Water is a well known vehicle for transmitting diseases, the most serious of which come from ingestion typhoid, dysentery and cholera. In addition there are minor ailments, such as ear and eye infection and skin lesions, which are contracted merely by contact with the water. Respiratory disease may also be contracted without ingestion, since the mucous surfaces are the probable points of entry of the infectious organisms.
In the drinking water, the pathogenic bacteria of primary concern are Salmonellae and Shigellae: in swimming pool waters, there are additional organisms of concern: streptococci, Staphylococci and possibly respiratory virus. Myco bacterium balnei is presumed to be the causative agent of granulomatous skin lesions in swimmers; there have been reports that tuberculosis infection may be possible as a results of Myco bacterium tuberculosis, which may be present in swimming pool water. Ear infection in swimmers known as otitis externa, is connected with presence of pseudomonas aeruginosa as the principal causative agent.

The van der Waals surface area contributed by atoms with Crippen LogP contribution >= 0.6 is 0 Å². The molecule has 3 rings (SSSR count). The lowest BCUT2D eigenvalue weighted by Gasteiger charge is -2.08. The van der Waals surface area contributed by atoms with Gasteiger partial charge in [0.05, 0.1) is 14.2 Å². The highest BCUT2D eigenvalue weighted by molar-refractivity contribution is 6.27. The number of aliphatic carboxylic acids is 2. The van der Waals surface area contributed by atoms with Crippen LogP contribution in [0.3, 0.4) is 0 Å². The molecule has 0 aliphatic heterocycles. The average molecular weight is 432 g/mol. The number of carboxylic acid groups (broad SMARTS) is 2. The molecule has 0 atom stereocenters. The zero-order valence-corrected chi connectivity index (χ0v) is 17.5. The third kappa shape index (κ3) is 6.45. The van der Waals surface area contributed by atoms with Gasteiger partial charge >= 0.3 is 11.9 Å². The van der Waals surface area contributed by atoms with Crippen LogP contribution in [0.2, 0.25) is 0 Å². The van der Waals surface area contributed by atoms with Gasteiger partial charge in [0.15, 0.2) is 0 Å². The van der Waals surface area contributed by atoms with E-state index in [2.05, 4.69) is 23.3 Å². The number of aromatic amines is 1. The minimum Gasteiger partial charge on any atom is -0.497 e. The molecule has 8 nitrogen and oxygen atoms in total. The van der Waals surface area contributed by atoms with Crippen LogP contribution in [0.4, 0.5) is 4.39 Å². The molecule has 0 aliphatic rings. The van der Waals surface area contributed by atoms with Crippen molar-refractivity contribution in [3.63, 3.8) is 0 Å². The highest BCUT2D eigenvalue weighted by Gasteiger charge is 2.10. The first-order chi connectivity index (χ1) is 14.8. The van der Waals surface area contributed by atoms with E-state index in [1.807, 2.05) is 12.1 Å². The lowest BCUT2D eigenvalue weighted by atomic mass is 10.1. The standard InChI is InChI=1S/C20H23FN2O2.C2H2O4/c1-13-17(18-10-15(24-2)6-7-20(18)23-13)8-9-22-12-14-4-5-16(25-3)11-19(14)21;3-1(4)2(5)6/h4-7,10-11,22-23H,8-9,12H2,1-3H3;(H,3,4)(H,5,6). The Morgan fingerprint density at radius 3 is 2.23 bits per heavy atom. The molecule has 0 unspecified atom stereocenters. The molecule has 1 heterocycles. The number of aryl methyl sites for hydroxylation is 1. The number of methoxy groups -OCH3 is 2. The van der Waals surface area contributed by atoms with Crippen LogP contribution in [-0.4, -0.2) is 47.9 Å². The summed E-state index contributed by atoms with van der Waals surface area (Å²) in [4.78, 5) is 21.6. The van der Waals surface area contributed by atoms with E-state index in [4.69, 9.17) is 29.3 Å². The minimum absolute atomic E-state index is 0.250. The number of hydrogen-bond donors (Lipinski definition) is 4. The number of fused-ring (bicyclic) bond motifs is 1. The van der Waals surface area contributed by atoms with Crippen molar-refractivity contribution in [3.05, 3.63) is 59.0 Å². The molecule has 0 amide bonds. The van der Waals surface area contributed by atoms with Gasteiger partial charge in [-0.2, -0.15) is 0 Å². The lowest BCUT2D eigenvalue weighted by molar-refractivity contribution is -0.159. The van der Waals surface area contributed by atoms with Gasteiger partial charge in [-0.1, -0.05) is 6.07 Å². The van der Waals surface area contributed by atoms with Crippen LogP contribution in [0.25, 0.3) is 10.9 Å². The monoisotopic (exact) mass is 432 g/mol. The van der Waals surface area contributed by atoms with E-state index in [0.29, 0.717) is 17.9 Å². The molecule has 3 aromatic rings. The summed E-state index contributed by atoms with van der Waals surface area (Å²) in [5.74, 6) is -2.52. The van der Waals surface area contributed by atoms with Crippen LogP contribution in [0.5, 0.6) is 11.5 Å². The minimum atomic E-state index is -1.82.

While swimming pools are a potential source of anxiety to the health authorities, since it is possible for them to spread the usual respiratory, dermatological and gastrointestinal disorders, there is no epidemiological evidence to indict swimming pools as a major health problem. Nevertheless the leading authorities are aware of the vigilance required to eliminate, insofar as is possible, the hazard that does exit. The goal is to make certain that all installation will be adequate to insure a healthful bathing environment. As per the investigation of the health aspects of swimming pools showed that the incidence of disease in swimmers was double the of non swimmers and that more than half of the reported illness concerned the eyes, nose, throat and ears. The health authorities therefore conclude that there must be available at all times an active disinfection in sufficient concentration to effect prompt and continuous pollution control.